Depending on the auction house, domain name registrar, and type of auction, a domain name may be locked for a period of time following the conclusion of an auction. This means a domain name cannot be transferred out of a registrar, and it may in fact be locked within the account and unable to be pushed to another account (again, this may depend on the registrar).
Because I sometimes receive an inquiry during the auction lock period, I want to share a bit of advice with how I deal with this type of situation. Before responding to the inquiry, I will do a bit more research on the history of the domain name.
If the auction was a private auction and not an expiry auction, I might contact the auction house and registrar and ask them to remove the lock for me. If the domain name has been at the registrar for more than 60 days (and is older than 60 days old), the auction house might remove the lock for me. This is especially true if I have been a long time bidder and there is very little risk of me placing a credit card chargeback or something else that could cause them to lose money. The registrar might not be willing to unlock it, but that is the first place to start.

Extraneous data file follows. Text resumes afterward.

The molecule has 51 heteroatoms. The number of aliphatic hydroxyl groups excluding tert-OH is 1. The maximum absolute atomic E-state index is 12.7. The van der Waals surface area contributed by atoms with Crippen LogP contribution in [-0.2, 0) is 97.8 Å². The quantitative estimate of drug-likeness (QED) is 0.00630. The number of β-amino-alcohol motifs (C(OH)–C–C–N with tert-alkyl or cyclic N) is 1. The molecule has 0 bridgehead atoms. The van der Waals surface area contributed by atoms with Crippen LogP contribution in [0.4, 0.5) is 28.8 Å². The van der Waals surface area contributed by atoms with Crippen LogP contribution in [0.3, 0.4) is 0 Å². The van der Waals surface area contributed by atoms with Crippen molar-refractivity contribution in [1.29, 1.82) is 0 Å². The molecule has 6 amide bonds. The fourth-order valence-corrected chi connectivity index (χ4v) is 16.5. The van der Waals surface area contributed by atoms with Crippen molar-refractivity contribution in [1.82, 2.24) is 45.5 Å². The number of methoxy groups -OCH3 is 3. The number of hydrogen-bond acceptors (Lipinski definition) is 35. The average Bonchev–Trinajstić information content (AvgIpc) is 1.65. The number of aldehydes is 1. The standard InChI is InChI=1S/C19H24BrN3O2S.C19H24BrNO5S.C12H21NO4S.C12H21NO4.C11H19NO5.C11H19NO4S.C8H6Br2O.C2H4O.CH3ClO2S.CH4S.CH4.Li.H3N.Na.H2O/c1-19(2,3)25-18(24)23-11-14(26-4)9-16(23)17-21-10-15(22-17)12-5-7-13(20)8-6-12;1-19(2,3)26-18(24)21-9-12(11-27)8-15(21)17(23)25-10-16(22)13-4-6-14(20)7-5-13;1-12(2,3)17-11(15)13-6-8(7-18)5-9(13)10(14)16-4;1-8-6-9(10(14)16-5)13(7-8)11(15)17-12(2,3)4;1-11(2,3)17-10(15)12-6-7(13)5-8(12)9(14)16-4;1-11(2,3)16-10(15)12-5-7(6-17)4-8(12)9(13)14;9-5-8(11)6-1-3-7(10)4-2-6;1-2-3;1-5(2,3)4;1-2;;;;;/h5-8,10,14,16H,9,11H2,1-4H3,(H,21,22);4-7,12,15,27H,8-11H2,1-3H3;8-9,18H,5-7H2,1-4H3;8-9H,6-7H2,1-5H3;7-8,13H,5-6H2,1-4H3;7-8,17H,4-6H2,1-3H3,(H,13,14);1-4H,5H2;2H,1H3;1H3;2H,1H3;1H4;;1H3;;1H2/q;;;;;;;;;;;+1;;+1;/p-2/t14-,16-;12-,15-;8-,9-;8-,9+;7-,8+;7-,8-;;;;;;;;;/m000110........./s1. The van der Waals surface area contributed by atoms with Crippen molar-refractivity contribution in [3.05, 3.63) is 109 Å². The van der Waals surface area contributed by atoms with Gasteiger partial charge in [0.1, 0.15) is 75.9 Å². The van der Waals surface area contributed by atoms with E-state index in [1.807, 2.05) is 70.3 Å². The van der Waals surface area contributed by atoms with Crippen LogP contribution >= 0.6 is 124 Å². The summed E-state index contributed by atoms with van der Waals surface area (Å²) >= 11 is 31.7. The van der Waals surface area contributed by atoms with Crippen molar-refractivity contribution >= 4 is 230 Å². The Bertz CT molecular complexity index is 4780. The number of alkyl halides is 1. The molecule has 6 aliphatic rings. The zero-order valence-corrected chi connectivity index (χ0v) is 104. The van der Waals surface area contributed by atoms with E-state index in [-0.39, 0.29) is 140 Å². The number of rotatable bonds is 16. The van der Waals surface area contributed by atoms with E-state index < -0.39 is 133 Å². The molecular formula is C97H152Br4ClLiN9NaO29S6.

If the auction was an expiry auction or pending delete auction, the chances of having the name unlocked are very slim. Again, this depends on the registrar because some registrars allow outbound transfers following a expiry auction and some do not.
Knowing whether or not I can have the lock removed is important. If I can transfer the domain name out, I likely won’t even mention anything to the prospective buyer. If the domain name can be pushed to a different account at the registrar but not transferred out, I would likely mention the fact that I just won the domain name in an auction during the course of my negotiation. This way, I can reference the auction and the lock status if we are able to come to terms on pricing. Finally, if the domain name can not be pushed or transferred, I might either not negotiate with the prospect or be totally transparent up front.
I think it is important to be up front with the prospect as soon as it is feasible. I would be annoyed if I spent a few days negotiating to buy a domain name only to find out that a deal can’t be closed for days or weeks due to a locked status. I also believe mentioning the auction can be helpful because it likely shows that the domain name was in demand. The downside is that the prospect may be able to find out the sale price and use that in the negotiation.